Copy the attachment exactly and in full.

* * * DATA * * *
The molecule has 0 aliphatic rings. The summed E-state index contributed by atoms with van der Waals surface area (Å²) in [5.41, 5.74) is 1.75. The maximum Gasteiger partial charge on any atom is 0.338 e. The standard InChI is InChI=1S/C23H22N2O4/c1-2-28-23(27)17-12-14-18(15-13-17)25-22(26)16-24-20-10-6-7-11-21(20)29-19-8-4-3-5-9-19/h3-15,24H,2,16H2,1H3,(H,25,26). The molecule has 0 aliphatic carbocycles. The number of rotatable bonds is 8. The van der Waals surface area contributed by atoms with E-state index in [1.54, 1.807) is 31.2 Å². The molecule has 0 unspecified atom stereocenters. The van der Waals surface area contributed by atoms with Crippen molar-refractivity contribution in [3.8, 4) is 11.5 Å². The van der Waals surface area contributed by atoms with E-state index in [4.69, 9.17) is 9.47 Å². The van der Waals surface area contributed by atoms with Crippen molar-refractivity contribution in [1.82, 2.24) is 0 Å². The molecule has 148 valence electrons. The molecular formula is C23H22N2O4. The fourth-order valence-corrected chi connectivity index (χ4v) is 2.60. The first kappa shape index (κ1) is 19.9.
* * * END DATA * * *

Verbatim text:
The molecule has 0 aliphatic rings. The summed E-state index contributed by atoms with van der Waals surface area (Å²) in [5.41, 5.74) is 1.75. The maximum Gasteiger partial charge on any atom is 0.338 e. The standard InChI is InChI=1S/C23H22N2O4/c1-2-28-23(27)17-12-14-18(15-13-17)25-22(26)16-24-20-10-6-7-11-21(20)29-19-8-4-3-5-9-19/h3-15,24H,2,16H2,1H3,(H,25,26). The molecule has 0 aliphatic carbocycles. The number of rotatable bonds is 8. The van der Waals surface area contributed by atoms with E-state index in [1.54, 1.807) is 31.2 Å². The molecule has 0 unspecified atom stereocenters. The van der Waals surface area contributed by atoms with Crippen molar-refractivity contribution in [3.8, 4) is 11.5 Å². The van der Waals surface area contributed by atoms with E-state index in [4.69, 9.17) is 9.47 Å². The van der Waals surface area contributed by atoms with Crippen molar-refractivity contribution in [1.82, 2.24) is 0 Å². The molecule has 148 valence electrons. The molecular formula is C23H22N2O4. The fourth-order valence-corrected chi connectivity index (χ4v) is 2.60. The first kappa shape index (κ1) is 19.9.